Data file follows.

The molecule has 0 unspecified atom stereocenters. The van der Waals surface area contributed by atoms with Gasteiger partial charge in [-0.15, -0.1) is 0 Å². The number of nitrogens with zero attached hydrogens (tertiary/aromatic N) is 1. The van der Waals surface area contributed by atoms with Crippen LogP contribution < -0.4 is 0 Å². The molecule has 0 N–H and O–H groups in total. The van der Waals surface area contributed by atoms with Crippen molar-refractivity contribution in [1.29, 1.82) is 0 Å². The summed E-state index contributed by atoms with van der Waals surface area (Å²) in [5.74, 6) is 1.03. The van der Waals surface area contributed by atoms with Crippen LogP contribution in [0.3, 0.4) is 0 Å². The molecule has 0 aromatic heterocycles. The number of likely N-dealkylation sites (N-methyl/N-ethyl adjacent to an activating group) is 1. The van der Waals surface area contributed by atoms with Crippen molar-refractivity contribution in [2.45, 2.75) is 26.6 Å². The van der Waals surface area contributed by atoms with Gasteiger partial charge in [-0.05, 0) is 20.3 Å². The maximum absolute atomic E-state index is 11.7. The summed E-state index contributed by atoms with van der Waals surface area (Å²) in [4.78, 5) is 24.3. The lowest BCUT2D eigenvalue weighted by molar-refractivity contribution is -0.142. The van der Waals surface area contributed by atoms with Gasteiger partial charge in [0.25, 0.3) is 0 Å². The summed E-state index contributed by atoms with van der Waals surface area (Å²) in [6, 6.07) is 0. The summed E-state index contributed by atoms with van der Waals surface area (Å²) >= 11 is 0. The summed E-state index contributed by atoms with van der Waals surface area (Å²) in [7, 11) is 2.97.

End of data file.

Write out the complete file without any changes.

The molecule has 0 unspecified atom stereocenters. The van der Waals surface area contributed by atoms with Gasteiger partial charge in [-0.15, -0.1) is 0 Å². The number of nitrogens with zero attached hydrogens (tertiary/aromatic N) is 1. The van der Waals surface area contributed by atoms with Crippen LogP contribution < -0.4 is 0 Å². The molecule has 0 N–H and O–H groups in total. The van der Waals surface area contributed by atoms with Crippen molar-refractivity contribution in [1.29, 1.82) is 0 Å². The summed E-state index contributed by atoms with van der Waals surface area (Å²) in [5.74, 6) is 1.03. The van der Waals surface area contributed by atoms with Crippen LogP contribution in [0.3, 0.4) is 0 Å². The molecule has 0 aromatic heterocycles. The number of likely N-dealkylation sites (N-methyl/N-ethyl adjacent to an activating group) is 1. The van der Waals surface area contributed by atoms with Crippen molar-refractivity contribution in [2.45, 2.75) is 26.6 Å². The van der Waals surface area contributed by atoms with Gasteiger partial charge in [-0.05, 0) is 20.3 Å². The maximum absolute atomic E-state index is 11.7. The summed E-state index contributed by atoms with van der Waals surface area (Å²) in [4.78, 5) is 24.3. The lowest BCUT2D eigenvalue weighted by molar-refractivity contribution is -0.142. The van der Waals surface area contributed by atoms with Gasteiger partial charge in [0.25, 0.3) is 0 Å². The summed E-state index contributed by atoms with van der Waals surface area (Å²) in [6, 6.07) is 0. The summed E-state index contributed by atoms with van der Waals surface area (Å²) >= 11 is 0. The summed E-state index contributed by atoms with van der Waals surface area (Å²) in [7, 11) is 2.97.